obama Asian leaders initiative
President Barack Obama speaks during a town hall meeting with Young Southeast Asian Leaders Initiative Fellows (YSEALI) at the White House in Washington June 1, 2015. Reuters/Kevin Lamarque

When President Barack Obama attends the Group of Seven summit in Germany on Sunday, he will join fellow leaders who are growing accustomed to a new dynamic in the transatlantic relationship: less direction from Washington, more demands on Europe.

In responding to Russia's intervention in Ukraine, the crisis in Libya and efforts to advance Middle East peace, European leaders have stepped up their role after a real or perceived sense that the United States was drawing back.

The shift has created both annoyance and satisfaction among European officials.

Some privately express frustration at what they view as reluctance by the Obama administration to get involved.

They contrast a "leading from behind" strategy in the Middle East and Europe with the more proactive U.S. stance in Asia, where Obama is acting diplomatically and militarily to counter growing Chinese influence.

France has publicly berated the U.S. administration for not launching air strikes in 2013 against Syrian President Bashar al-Assad. It said that the decision caused irreparable damage to the Syrian opposition on the ground and emboldened Russian President Vladimir Putin on the international scene.

"At the heart of what’s going on is that the Americans themselves don’t want to be on the front line in this region" a senior French official said. The phrase "leading from behind" grew out of the 2011 NATO intervention in Libya when Washington let France and Britain do most of the heavy military lifting.


Other diplomats and U.S. officials say France and Germany's leading role in talks between Moscow and Kiev, which led to a shaky ceasefire deal in eastern Ukraine, was appropriate for a crisis that hits them closer to home.

"It's not a question of ceding responsibility, it's the natural division of labor between us," said David O'Sullivan, the European Union's ambassador to the United States.

Other areas, however, have been hurt by a lack of U.S. leadership, foreign policy analysts said.

Stephen Hadley, Republican President George W. Bush's national security adviser, said it was very attractive to Russia not to have the United States at the table in the Ukraine ceasefire talks. He noted that Europeans were eyeing a new approach to peace between Israelis and Palestinians by potentially backing a U.N. resolution for a Palestinian state.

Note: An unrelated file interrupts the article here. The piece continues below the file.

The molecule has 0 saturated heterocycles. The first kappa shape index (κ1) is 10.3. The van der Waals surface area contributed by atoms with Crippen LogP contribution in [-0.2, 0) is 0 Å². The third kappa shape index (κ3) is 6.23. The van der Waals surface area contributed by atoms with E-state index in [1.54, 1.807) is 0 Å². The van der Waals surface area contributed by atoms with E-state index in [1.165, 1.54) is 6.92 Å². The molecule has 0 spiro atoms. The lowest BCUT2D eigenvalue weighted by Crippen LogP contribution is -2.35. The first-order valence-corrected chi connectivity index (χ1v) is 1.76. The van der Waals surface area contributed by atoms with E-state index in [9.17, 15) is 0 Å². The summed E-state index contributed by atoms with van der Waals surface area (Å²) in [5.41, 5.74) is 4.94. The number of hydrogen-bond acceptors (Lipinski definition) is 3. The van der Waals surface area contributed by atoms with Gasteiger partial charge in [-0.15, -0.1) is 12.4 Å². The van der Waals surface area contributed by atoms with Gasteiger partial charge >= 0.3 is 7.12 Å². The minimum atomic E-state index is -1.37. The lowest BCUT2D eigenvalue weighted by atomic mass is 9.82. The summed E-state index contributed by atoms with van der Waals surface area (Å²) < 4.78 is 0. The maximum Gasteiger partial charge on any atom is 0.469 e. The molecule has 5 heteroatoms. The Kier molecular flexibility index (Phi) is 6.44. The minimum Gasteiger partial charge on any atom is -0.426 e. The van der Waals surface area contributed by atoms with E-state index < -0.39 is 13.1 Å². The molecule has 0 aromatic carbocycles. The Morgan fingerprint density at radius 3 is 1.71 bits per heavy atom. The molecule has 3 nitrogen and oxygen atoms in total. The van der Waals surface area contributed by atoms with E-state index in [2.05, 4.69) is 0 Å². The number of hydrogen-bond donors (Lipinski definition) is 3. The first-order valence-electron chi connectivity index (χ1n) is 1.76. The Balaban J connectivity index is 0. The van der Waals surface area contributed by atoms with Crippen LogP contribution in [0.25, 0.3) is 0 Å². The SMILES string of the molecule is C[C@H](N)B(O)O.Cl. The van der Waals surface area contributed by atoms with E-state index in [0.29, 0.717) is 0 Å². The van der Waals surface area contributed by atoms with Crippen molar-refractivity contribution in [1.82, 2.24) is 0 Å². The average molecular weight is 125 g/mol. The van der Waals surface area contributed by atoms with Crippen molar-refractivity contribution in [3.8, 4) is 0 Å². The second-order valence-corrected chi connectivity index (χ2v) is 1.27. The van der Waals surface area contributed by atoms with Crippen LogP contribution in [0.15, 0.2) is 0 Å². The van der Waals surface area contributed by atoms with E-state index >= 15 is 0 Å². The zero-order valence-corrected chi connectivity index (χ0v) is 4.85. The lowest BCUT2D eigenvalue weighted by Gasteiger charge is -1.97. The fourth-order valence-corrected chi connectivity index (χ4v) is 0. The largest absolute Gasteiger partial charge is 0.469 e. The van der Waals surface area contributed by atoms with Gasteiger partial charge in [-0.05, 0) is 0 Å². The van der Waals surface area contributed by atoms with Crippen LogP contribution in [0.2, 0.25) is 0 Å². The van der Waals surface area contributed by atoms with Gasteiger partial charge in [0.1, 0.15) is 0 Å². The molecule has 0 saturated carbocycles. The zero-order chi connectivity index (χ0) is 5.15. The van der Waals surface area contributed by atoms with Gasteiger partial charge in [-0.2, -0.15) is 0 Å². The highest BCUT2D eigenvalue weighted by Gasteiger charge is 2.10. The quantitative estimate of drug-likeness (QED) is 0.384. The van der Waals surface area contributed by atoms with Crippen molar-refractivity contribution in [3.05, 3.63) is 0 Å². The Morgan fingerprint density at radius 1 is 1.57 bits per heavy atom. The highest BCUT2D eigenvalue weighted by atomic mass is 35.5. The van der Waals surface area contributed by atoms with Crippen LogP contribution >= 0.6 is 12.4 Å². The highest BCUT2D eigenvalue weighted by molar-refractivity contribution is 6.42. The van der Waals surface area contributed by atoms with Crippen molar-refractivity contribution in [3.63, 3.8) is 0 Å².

"Overhanging this, of course, is this perception of American disengagement and stepping back from leadership on a lot of problems in the world, which is a perception that our Arab friends and allies have in the Middle East and, you know, I think is very much prevalent in Europe," he said.


The White House rejects that charge, which is voiced by many Republican critics. It points to U.S.-European unity on Iran's nuclear program, global climate change negotiations, strikes against Islamic State militants, and sanctions against Russia.

"If you look at the president’s key foreign policy priorities, every single one of them, just about, is supported by these key European partners," Obama's deputy national security adviser Ben Rhodes said. "I think this is a moment of very strong alignment with Europe."

That alignment has not translated into pro-American sentiment in Germany, which is hosting the G7 summit. Germans remain angry at U.S. spying practices, an issue German Chancellor Angela Merkel has raised repeatedly with Obama.

In an effort to set a more positive tone, Obama and Merkel will spend some public time together before the summit on Sunday, walking around a small village and sampling local food.

The United States has openly talked about the need for Europe to step up militarily and has recently reiterated a long-standing message that its NATO partners must boost their military spending.

(Additional reporting by John Irish in Paris and Louis Charbonneau in New York; Editing by Mark Trevelyan)